“The officer took out his flashlight and started banging on the side of the car to get out, but Scheffler did not at first do that,” Darlington continued. “The window came down, the police officer reached inside, opened the door and started to pull Scheffler out. Once Scheffler was out of the vehicle he immediately pressed him, face-first, against the rear driver’s side door, immediately put him in handcuffs and started to walk towards the patrol car.”

The reporting officer, Detective Bryan Gillis of the Louisville Metro Police, gave a different version of events. Gillis said he stopped Scheffler and attempted to give him instructions, but that Scheffler “refused to comply and accelerated forward, dragging [him] to the ground.”

According to the police report, Gillis “suffered pain, swelling, and abrasions to his left wrist and knee. He was transported to the hospital for further medical treatment by emergency medical personnel.”

There was also this detail: “Detective Gillis’ uniform pants, valued at approximately $80, were damaged beyond repair.”

But Scheffler said in a later statement that he was “proceeding as directed by police officers” and described it as “a big misunderstanding.” His attorney, Steven Romines, told ESPN that upon his arrival at the course, Scheffler knew nothing of Mills’ death. “He was going into Valhalla to work out,” Romines said. “He was getting ready for his tee time. They were directing traffic. He held his credential out and was going in like they’d been instructed to.”

At 6:35 a.m. Darlington posted breaking news to Twitter that the world No. 1 and pre-tournament favorite was in handcuffs in the back of a police car. A short while later he posted a video he took of the incident. The video displayed a surreal scene, the rain-soaked parking lot bathed in flashing red-and-blue lights, a handcuffed Scheffler in a blue shirt and shorts being led away by two officers. In the video Scheffler sees Darlington and calls out to him: “Can you please help—” before he’s yanked away, the rest of his request swallowed as he’s led into the darkness and another officer delivering one line to Darlington:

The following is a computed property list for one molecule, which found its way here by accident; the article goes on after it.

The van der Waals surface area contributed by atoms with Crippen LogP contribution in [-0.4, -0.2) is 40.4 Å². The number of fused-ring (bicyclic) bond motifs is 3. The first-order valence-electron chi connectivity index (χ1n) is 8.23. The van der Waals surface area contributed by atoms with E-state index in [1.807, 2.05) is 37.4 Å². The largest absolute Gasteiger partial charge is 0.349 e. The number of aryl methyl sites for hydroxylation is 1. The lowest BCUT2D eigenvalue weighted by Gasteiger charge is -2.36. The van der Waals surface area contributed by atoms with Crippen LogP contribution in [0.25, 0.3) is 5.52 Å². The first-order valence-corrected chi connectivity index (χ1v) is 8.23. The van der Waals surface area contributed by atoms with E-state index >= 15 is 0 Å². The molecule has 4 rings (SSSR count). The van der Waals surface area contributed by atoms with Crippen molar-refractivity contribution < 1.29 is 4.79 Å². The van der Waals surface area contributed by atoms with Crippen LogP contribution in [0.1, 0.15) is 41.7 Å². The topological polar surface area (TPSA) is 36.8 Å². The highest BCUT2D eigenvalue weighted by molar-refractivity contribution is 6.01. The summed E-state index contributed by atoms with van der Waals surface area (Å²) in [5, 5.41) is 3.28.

“There’s nothing you can do. He’s going to jail.”

Later, Scheffler described his powerless feeling in that moment.

“I’m sorry,” he told the officer. “I’m just trying to get to my tee time.” He offered numerous apologies. “But it was chaotic, it’s dark, it was raining, there’s a lot of stuff going on. I was doing my best to defuse the situation, really. Yeah, I was just sitting there just trying to remain as calm as possible.”

Scheffler didn’t try to name-drop himself, he said. As he sat and waited he realized it might not have helped, anyway: the officers had no idea who he was.

“I was just sitting there in the back of the car just listening to the police officer as he’s trying to figure out who I am, figure out my name,” he said. “They were trying to find me in the system, but there was something wrong with going across state lines with my Social Security Number and stuff like that.”

Eventually things got even stranger: Scheffler was hauled downtown for booking.

“I was pretty rattled to say the least,” he said. But he appreciated the kindness of the officer who drove him to the station. “We had a nice chat in the car, that kind of helped calm me down. I was sitting there waiting to kind of go in and I asked him, I was like, ‘Hey, excuse me, can you just come hang out with me for a few minutes so I can calm down?'”

Scheffler was never angry, he said. But he was in shock.

“I was shaking the whole time. I was shaking for like an hour,” he said. “It was definitely a new feeling for me.”

At the station, several officers figured out who he was. Scheffler described them as “tremendous.” They cracked some jokes. That helped a little bit.